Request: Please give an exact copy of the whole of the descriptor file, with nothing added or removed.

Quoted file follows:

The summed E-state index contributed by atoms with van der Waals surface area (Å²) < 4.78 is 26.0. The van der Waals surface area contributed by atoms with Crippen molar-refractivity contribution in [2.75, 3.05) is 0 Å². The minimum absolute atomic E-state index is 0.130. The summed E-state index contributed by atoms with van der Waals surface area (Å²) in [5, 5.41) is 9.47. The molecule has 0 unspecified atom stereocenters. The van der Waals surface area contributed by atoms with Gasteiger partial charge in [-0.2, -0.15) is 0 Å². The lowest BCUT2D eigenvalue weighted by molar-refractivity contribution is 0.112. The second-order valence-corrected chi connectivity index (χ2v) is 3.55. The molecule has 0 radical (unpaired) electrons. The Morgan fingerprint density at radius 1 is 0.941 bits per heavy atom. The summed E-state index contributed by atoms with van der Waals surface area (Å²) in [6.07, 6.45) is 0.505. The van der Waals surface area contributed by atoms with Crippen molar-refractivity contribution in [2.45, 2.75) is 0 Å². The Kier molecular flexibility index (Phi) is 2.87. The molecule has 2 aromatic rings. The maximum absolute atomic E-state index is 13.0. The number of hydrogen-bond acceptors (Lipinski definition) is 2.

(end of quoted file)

The summed E-state index contributed by atoms with van der Waals surface area (Å²) < 4.78 is 26.0. The van der Waals surface area contributed by atoms with Crippen molar-refractivity contribution in [2.75, 3.05) is 0 Å². The minimum absolute atomic E-state index is 0.130. The summed E-state index contributed by atoms with van der Waals surface area (Å²) in [5, 5.41) is 9.47. The molecule has 0 unspecified atom stereocenters. The van der Waals surface area contributed by atoms with Gasteiger partial charge in [-0.2, -0.15) is 0 Å². The lowest BCUT2D eigenvalue weighted by molar-refractivity contribution is 0.112. The second-order valence-corrected chi connectivity index (χ2v) is 3.55. The molecule has 0 radical (unpaired) electrons. The Morgan fingerprint density at radius 1 is 0.941 bits per heavy atom. The summed E-state index contributed by atoms with van der Waals surface area (Å²) in [6.07, 6.45) is 0.505. The van der Waals surface area contributed by atoms with Crippen molar-refractivity contribution in [2.45, 2.75) is 0 Å². The Kier molecular flexibility index (Phi) is 2.87. The molecule has 2 aromatic rings. The maximum absolute atomic E-state index is 13.0. The number of hydrogen-bond acceptors (Lipinski definition) is 2.